Condition: Respiratory Infection

Respiratory tract infections (RTIs) can affect the sinuses, throat, airways or lungs. Most RTIs get better without treatment, but sometimes you may need to seek additional care.

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What is a Respiratory Infection?

Respiratory infections (sometimes known as Respiratory tract infections or RTIs) is a catch-all phrase for infections occurring in the throat, sinuses airways or lungs (see our page on Chest infections) Most respiratory infection usually pass within a couple and symptoms are usually treatable at home. However if your symptoms (see below) are persistent, then you may need to seek medical attention.


What are the causes and types of a respiratory infection?

Causes of respiratory infections

The treatment your consultant picks will depend on the cause of your RTI. Usually, the cause of an RTI will falls into one of the following categories:

  • a virus, such as a cold – in this case, antibiotics will not be prescribed, and your symptoms should clear up in a couple of weeks.
  • bacteria, arising in something like pneumonia – in this case, your GP may prescribe antibiotics

Sometimes a sample of your mucus may need to be tested to see what’s causing your RTI.

Types of Respiratory infection:

There are several different types of RTI, which are commonly grouped into upper and lower RTIs – note the ‘flu’ can be either an upper or a lower RTI. Lower RTIs typically last longer than Upper RTIs and can have more severe symptoms and implications.

  • Upper RTIs are infections of the sinuses and throat such as: the common cold, sinusitis, tonsillitis or laryngitis.

Lower RTIs are infections of the airways and lungs such as: bronchitis, bronchiolitis, chest infection, pneumonia.


Signs and symptoms of a Respiratory Infection

The main symptoms of a chest infection can include:

You may also experience more general symptoms of an infection, such as a headache, fatigue, sweating, loss of appetite, or joint and muscle pain.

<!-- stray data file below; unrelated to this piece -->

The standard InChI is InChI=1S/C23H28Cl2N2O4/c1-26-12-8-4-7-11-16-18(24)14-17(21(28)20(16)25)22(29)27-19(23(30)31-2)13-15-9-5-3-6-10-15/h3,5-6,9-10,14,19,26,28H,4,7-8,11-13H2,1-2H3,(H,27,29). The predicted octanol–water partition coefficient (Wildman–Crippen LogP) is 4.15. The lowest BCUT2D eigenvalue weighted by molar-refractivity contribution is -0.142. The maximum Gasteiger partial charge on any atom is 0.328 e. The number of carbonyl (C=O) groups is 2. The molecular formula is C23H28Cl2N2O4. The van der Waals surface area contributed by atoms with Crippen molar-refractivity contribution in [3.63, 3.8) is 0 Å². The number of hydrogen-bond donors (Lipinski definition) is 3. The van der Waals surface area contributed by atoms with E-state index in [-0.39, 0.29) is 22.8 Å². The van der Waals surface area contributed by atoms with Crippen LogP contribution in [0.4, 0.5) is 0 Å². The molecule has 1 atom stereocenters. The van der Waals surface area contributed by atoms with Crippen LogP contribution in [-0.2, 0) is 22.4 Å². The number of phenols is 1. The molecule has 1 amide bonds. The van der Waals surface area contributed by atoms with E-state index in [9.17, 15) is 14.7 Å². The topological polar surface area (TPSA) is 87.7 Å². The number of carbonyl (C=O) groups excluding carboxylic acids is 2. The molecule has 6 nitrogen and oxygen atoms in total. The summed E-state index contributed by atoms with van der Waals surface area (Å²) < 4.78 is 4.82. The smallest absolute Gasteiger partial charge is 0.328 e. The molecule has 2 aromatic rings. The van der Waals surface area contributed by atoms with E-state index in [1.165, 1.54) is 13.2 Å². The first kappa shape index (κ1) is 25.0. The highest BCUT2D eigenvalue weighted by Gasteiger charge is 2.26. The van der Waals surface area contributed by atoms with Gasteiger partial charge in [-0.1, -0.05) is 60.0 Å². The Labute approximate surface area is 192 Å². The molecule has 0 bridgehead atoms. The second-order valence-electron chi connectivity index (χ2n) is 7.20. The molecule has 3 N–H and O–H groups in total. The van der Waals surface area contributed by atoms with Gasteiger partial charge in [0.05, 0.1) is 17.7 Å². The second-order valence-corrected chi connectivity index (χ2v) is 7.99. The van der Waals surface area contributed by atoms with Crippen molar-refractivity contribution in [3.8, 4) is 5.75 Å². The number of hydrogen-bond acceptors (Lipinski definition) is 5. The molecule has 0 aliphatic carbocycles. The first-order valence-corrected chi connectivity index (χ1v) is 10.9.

If you are feeling any of the symptoms, it is important to reduce the risk of passing them onto anyone else. Make sure that you cover your mouth when you feel you need to cough or sneeze. Wash your hands regularly and dispose of any tissues you use immediately.


How is an respiratory infection treated?

Your consultant should be able to diagnose you based on your symptoms and by listening to your chest using a stethoscope. In some cases, further tests – such as a chest X-ray, breathing tests and testing phlegm or blood samples – may be necessary.


When should I seek medical attention?

Usually, an RTI can be managed at home. If you visit the pharmacist, they can suggest some treatments to help you such as decongestants and nasal sprays. You may also take paracetamol and ibuprofen, though if you are taking medicine alongside these, be careful not to take more than the recommended dose. Check with your pharmacist if you are pregnant, or looking after a small child or baby.

You should seek medical advice if:

  • you feel very unwell or your symptoms are severe
  • your symptoms are not improving
  • you feel confused, disorientated or drowsy
  • you have chest pain or difficulty breathing
  • you cough up blood or blood-stained phlegm
  • your skin or lips develop a blue tinge (cyanosis)
  • you’re pregnant
  • you’re 65 or over
  • you’re very overweight and have difficulty breathing
  • you think a child under five has a chest infection
  • you have a weakened immune system
  • you have a long-term health condition
  • you have a cough that has lasted more than 3 weeks

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Condition overview
Respiratory Infection

Respiratory Infection Specialists

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